Discussion got down to future themes. Mike wants a theme of "One song to the tune of another". He suggested two weeks' time (24 April) but Colin pointed out that would be our St George's session, being our closest to 23 April (St George's Day), so that wouldn't work. Mike then suggested mid-May but for some reason that didn't work either. Derek suggested sometime around when hell freezes over. Now, that's quite surprising coming from someone who only the other week sang all of his songs to the tune Youghall Harbour and who claims you can sing anything either to Blow The Man Down or to Villikins And His Dinah. Anyway, we seem to have settled on some date in the middle of June - exact date to be announced. Now we need to get down to the task of mixing and matching.
Finally everything became clear as Mike got up from his seat saying that it was about time the diners made way for us, so we would go in to our usual bar and make a start on the session. This we did, having an unaccustomed, semi-oblivious audience about fourteen strong, who continued to make loud conversation despite our efforts to entertain ourselves (and in the hope that we might entertain them too). Please don't get the wrong idea; we would welcome an audience, and if some of them took part in the session it would be even better. Also, these people probably had every right to remain in the bar at the end of their meal. It was just that some of us were less accustomed than others to singing in competition with a general hubbub.
Finally we got under way under the MC-ing of Colin who asked Derek to start proceedings, which he did with a parody of Eric Bogle's The Band Played Waltzing Matilda. According to my research, this parody was written by a friend of Eric's and he appreciates the humour.
Mike continued with Long Black Veil (Danny Dill and Marijohn Wilkin), which we are more accustomed to hearing from Jo (who was not present on this occasion).
Sometimes, when there is no official theme to a session, a single theme emerges. This time however several themes or threads came about spontaneously. Possibly the strongest of these was one which featured songs sung by our late friend Ray Croll. Colin started it off quite consciously with Streets Of London (Ralph McTell). Derek followed this up with a longer version of Rosie Anderson (Roud 2169) than Ray would have sung. Then came the spooky part, when Roger, who may or may not have known Ray but probably didn't realise it was one of Ray's songs, sang Brother Can You Spare A Dime (EY "Yip" Harburg and Jay Gorney). Simon shared a knowing glance with Derek and Derek later commented that Ray's spirit may indeed be present in the room. Simon himself was the last to contribute on this particular thread with Rudyard Kipling's Smuggler's Song.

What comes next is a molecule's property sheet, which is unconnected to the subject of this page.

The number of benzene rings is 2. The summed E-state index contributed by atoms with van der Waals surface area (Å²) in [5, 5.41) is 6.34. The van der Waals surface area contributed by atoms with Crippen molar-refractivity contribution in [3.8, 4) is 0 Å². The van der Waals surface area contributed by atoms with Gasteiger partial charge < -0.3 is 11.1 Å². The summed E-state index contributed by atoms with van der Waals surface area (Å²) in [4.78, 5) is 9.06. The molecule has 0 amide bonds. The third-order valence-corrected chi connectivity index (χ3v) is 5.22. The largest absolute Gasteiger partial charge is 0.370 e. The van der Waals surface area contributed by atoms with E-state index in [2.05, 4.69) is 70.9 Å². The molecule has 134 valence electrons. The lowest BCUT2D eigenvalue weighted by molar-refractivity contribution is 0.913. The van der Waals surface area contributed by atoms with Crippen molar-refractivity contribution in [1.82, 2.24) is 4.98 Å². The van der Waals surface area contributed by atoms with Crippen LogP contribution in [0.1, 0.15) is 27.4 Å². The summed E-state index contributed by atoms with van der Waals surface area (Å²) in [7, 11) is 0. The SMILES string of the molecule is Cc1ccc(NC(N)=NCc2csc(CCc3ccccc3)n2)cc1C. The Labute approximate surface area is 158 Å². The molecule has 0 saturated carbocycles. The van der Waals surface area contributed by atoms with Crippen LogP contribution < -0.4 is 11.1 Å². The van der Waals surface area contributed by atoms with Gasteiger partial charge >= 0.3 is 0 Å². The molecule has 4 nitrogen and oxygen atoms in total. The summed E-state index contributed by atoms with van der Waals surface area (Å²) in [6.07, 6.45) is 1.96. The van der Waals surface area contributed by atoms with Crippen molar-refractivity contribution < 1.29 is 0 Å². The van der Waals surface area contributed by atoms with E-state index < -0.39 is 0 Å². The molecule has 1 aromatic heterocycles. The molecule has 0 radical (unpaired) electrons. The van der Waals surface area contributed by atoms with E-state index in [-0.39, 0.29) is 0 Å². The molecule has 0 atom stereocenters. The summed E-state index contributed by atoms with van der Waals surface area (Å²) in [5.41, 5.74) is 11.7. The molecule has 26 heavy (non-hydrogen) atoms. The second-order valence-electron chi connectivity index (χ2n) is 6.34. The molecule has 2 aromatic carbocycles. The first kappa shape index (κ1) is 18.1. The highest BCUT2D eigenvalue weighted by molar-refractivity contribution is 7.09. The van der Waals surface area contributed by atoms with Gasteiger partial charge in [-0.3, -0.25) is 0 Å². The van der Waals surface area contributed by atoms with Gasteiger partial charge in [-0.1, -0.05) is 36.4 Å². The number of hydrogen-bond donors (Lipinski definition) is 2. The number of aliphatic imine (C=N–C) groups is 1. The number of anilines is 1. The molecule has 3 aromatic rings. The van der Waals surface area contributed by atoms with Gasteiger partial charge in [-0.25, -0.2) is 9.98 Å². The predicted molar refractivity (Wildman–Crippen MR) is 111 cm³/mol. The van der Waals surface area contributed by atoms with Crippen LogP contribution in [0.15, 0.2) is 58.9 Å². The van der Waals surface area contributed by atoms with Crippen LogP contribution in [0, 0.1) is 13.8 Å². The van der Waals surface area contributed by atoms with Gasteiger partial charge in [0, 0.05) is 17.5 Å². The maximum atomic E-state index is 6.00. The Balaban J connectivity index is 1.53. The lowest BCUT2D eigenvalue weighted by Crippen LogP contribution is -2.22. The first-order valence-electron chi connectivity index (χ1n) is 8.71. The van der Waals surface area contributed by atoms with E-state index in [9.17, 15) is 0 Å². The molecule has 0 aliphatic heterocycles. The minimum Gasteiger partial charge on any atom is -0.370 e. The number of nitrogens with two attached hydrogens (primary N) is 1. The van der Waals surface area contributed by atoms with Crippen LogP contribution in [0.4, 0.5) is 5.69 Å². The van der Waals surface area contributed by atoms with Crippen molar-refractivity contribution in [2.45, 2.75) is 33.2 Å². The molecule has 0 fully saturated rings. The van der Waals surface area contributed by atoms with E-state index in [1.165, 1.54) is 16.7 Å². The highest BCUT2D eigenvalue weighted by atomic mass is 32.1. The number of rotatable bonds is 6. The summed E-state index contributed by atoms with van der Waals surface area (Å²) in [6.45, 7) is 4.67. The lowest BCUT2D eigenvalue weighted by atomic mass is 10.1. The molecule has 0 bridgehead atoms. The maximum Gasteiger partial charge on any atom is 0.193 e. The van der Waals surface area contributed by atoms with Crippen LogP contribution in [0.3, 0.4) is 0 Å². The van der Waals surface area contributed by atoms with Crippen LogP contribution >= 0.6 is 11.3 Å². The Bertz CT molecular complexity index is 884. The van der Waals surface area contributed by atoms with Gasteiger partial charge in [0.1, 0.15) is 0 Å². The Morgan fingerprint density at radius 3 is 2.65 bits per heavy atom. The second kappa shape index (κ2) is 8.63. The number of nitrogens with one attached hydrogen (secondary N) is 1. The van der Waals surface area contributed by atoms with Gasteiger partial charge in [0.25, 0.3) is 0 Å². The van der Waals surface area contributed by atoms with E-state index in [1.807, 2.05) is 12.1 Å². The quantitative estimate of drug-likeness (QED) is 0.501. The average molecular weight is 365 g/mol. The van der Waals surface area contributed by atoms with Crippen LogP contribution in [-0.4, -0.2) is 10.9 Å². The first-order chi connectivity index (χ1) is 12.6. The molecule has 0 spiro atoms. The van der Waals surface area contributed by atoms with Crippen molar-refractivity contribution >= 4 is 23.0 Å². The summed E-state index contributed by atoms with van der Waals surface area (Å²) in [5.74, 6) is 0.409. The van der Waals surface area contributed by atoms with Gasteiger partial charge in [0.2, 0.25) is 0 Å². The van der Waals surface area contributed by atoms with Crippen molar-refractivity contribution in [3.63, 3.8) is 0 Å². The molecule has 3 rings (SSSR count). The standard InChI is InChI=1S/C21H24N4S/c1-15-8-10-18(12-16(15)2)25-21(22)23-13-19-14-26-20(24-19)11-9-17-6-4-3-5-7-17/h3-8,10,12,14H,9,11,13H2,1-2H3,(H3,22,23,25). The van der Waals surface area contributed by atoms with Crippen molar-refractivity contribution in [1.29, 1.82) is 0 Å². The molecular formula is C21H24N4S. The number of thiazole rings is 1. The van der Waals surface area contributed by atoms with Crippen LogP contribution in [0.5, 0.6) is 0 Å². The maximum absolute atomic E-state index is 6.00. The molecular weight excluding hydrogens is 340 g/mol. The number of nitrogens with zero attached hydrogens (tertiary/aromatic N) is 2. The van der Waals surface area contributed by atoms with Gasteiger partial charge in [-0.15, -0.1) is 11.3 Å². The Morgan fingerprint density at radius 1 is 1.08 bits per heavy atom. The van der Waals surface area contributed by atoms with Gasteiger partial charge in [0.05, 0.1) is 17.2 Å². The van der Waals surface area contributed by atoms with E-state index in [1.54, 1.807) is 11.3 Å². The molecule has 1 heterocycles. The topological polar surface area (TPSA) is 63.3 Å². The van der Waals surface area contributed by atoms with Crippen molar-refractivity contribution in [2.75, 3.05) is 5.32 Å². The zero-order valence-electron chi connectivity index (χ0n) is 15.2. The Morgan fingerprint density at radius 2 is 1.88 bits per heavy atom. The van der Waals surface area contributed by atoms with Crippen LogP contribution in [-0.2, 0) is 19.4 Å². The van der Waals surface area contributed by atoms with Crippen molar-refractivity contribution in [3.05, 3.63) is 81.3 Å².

Another small thread followed from Colin's singing of The Kipper Family's parody of Pleasant and Delightful, called Unpleasant and Frightful. This referred, in continued parody, to a song called something like "Tied up with a yellow handkerchief". Derek was quick to pick up on this reference and sung the real song, Yellow Handkerchief (Roud 954) on his next turn.
When Phil sang My Darling Clementine (Percy Montrose or Barker Bradford), Chris managed to get some of the well-fed fourteen to join in with the chorus; in fact they requested that we sing something they know all the way through. Not too long after this show of interest, Simon sang The Rout Of The Blues (Roud 21098) after which Colin asked Derek to sing again. Derek suggested we take our break at this juncture for there was an extra commotion emanating from across the room... and sure enough the diners were leaving. For the second time in the club's short history at The New Inn, Simon had single-handedly managed to clear the bar of non-folkies. I'm not sure this is a record of which to be proud!
After the break Derek sang After Aughrim's Great Disaster. He sang it, apparently, for the sole reason it would give me an opportunity to mention a new (he believes) web-based resource providing access to the Carroll Mackenzie Collection of recordings. The song Derek sang is represented in that collection by a recording of John Lyons.
I've gone on longer in this report than I have for many a week. Before leaving it though I must mention another theme that arose: one of misogyny. It has to be said that Chris, the only lady present, took it all in her stride and would not be drawn other than to say that she knew "what you men think of us". I don't know exactly where this thread started but we had Simon singing Laird of the Dainty Dounby which is about a rape that apparently turns to the good, followed by Derek with The Dumb Wife (Roud 434, a broadside ballad) which tells of a man who wants to make his silent wife speak but lives to regret it. Then Simon returned to the theme with Peggy Gordon which among other issues includes "I wish I was in some lonesome valley where womankind cannot be found". Roger clearly wanted to disassociate himself from this unpleasantness with Yours (Music by Gonzalo Roig; original title: "Quereme Mucho"; English words by Jack Sherr).
Finally Derek finished off the session in full misogynistic flow with The Wild Goose Shanty (Roud 328).
Here's a selection of the songs sung during this session.
(Number of people present - 7, of which 7 performed - plus about 14 diners)